HIGH-CLASS OPERA. A LOW-RENT COMEDY TROUPE.
Both commissioned by a wealthy patron -- to perform at the same time. Cue the hilarity!
Prologue: The home of Vienna’s richest man.
Backstage, preparations are underway for the performance of a new opera seria, Ariadne auf Naxos, that will serve as dinner entertainment for the rich man’s guests. The major-domo enters and informs the music master that following the opera an Italian comedy will be performed, after which there will be a fireworks display. Outraged, the music master replies that the composer will never tolerate this, but the major-domo is unimpressed by his objections and leaves. When the composer appears, hoping for a last-minute rehearsal, he is informed that the musicians are still playing dinner music. Suddenly the tenor rushes from his dressing room, arguing with the wigmaker. The prima donna furiously comments on the presence of the comedy troupe and its leading lady, Zerbinetta. In the middle of the confusion, the major-domo returns with an announcement: in order for the fireworks to begin on time, the opera and the comedy are to be performed simultaneously.
At first, the composer refuses to discuss any changes to his work, but when the music master points out that his pay is dependent on accepting the situation, he concedes. The music master persuades the despairing composer to abridge the opera’s score, while the two lead singers independently urge him to change the other’s part. Meanwhile, Zerbinetta gives her troupe a briefing on the opera’s plot. Ariadne, they are told, has been abandoned by her lover Theseus on the island of Naxos, where she now waits for death. Zerbinetta, however, claims that all Ariadne really needs is a new lover. When the composer vehemently disagrees, Zerbinetta begins to flirt with him. Suddenly the young man finds new hope. Filled with love and enthusiasm for his work, he passionately declares music the greatest of all the arts (“Musik ist eine heilige Kunst,” Music is a sacred art). When he catches sight of the comedians, ready to go on stage, he realizes with horror what is about to happen. He blames the music master for the artistic debacle and departs in a huff.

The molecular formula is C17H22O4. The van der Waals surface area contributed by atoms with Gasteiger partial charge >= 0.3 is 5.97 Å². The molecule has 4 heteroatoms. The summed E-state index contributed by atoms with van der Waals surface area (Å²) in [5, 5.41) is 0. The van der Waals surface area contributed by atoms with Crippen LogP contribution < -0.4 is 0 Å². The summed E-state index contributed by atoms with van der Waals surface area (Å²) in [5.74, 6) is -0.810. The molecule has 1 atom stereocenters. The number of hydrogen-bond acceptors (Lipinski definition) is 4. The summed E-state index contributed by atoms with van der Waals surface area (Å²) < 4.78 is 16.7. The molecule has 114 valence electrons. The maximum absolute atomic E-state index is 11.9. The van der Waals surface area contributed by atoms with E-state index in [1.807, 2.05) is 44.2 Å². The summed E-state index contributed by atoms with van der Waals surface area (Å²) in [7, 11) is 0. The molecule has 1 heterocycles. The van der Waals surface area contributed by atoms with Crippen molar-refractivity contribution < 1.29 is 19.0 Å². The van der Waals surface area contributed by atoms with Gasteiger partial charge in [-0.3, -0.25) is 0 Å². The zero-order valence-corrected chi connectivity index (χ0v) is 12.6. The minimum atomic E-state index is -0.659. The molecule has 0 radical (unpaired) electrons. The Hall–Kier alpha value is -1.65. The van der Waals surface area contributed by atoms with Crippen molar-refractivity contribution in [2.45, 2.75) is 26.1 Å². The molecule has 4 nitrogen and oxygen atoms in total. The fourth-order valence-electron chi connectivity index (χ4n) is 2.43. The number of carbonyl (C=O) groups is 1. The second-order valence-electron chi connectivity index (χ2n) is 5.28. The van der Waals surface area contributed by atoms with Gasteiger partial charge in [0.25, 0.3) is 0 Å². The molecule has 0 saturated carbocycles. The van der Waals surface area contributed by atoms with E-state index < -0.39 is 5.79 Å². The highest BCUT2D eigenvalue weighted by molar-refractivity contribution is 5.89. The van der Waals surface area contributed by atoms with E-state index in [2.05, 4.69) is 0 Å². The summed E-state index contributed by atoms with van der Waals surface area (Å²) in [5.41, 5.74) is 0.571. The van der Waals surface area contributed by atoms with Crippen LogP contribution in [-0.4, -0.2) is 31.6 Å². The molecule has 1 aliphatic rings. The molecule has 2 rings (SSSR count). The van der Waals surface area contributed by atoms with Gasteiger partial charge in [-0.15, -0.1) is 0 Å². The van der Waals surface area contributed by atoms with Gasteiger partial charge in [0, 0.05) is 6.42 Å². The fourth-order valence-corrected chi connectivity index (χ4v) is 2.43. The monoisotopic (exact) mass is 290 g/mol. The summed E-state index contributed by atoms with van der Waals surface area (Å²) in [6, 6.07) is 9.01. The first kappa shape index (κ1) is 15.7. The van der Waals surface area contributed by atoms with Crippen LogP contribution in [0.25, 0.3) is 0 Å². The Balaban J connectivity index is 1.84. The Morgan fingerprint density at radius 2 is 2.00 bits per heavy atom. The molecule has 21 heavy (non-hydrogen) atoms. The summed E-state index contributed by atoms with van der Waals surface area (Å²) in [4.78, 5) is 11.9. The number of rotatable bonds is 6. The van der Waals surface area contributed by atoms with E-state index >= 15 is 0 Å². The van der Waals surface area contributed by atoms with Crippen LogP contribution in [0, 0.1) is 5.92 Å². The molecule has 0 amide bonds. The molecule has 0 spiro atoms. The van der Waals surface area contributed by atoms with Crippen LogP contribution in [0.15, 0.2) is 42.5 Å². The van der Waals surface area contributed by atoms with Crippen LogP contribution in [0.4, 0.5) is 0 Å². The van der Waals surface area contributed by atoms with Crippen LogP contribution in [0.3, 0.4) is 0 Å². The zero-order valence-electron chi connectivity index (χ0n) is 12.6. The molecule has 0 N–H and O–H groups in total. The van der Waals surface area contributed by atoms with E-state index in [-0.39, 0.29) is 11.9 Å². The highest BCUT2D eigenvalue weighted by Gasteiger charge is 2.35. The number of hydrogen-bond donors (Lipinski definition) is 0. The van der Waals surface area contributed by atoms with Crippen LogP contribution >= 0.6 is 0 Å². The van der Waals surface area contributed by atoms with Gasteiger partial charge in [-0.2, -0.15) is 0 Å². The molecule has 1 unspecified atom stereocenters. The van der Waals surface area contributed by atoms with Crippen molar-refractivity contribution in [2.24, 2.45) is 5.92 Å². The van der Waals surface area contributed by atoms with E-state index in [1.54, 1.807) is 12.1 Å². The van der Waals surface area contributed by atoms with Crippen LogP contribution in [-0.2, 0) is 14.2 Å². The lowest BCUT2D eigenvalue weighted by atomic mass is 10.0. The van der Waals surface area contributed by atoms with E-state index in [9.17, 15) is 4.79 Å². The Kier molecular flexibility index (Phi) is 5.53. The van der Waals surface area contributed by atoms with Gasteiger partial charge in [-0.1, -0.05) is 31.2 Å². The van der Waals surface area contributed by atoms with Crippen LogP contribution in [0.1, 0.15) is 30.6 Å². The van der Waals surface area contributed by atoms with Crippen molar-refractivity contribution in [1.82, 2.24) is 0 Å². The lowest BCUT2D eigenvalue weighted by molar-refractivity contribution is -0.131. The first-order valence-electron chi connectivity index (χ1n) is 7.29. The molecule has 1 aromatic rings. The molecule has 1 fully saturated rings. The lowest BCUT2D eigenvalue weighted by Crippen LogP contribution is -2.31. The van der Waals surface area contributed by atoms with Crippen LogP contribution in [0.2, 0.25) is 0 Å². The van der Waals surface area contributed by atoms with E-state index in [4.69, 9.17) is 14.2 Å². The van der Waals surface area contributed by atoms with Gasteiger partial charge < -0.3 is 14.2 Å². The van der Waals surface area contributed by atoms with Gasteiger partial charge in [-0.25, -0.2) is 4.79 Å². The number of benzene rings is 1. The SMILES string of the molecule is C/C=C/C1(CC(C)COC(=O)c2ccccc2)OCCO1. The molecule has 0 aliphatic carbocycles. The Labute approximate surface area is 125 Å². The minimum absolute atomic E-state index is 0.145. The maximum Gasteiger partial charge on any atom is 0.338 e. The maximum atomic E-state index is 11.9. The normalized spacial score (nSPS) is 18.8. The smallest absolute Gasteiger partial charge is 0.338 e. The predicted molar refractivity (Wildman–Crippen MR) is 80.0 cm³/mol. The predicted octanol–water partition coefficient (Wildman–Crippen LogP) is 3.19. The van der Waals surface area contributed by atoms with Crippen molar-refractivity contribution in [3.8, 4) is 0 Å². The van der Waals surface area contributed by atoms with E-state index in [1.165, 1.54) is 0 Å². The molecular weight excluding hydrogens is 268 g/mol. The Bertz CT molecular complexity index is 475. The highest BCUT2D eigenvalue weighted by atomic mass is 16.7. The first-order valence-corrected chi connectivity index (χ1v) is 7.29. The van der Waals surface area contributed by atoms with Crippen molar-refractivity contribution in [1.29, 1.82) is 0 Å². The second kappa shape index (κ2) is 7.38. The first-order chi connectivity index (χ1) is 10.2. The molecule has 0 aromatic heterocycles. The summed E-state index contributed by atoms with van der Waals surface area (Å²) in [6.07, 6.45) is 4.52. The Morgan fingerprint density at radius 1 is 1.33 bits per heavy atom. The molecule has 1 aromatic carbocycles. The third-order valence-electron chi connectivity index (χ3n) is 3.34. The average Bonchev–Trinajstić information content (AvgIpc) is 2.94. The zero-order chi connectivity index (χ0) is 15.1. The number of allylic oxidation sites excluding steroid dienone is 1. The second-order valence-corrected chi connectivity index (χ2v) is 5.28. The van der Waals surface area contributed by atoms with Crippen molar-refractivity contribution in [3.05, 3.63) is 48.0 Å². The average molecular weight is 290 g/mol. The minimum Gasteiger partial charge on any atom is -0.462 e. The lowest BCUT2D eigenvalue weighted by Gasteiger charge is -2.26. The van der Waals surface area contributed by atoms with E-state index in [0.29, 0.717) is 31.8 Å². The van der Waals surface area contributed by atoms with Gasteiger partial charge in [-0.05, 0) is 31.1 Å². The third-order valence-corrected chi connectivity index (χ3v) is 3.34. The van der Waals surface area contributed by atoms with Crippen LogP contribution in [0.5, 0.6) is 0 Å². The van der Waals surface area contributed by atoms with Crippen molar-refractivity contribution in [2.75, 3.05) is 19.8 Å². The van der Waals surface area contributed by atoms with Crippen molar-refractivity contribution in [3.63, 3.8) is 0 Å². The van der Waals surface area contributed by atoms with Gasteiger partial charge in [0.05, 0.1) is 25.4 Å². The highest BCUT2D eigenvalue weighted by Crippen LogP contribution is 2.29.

The Opera: The curtain rises on the opera itself.
Ariadne has been abandoned by Theseus on the island of Naxos. She is alone in front of her cave. Three nymphs look on and lament her fate. Watching from the wings, the comedians are doubtful whether they will be able to cheer her up. Ariadne recalls her love for Theseus, and then imagines herself as a chaste girl, awaiting death. The Harlequin enters and tries to divert her with a song (“Lieben, Hassen, Hoffen, Zagen,” Love, hate, hope, and trepidation), but Ariadne ignores him. As if in a trance, she resolves to await death. When the comedians’ efforts continue to fail, Zerbinetta finally addresses Ariadne directly (“Grossmächtige Prinzessin,” Great mighty Princess), explaining to her the human need to change an old love for a new. Insulted, Ariadne leaves. After Zerbinetta has finished her speech, her colleagues leap back onto the scene, competing for her attention. Zerbinetta gives in to the Harlequin’s comic protestations of love and the comedians exit.
The nymphs announce the approach of a ship: it carries the young god Bacchus, who has escaped the enchantress Circe. Bacchus’s voice is heard in the distance (“Circe, kannst du mich hören?” Circe, can you hear me?), and Ariadne prepares to greet her visitor, whom she thinks must be death at last. When he appears, she mistakes him for Theseus returning for her, but he majestically proclaims his godhood. Entranced by her beauty, Bacchus tells her he would sooner see the stars vanish than leave her. Reconciled to a new existence, Ariadne joins Bacchus as they ascend to the heavens. Zerbinetta sneaks in to have the last word: “When a new god comes along, we’re dumbstruck.”
Synopsis by Christina Kucan, PR/Communications Specialist, and Hannah Guinn, Director of Fort Worth Opera Studio/Education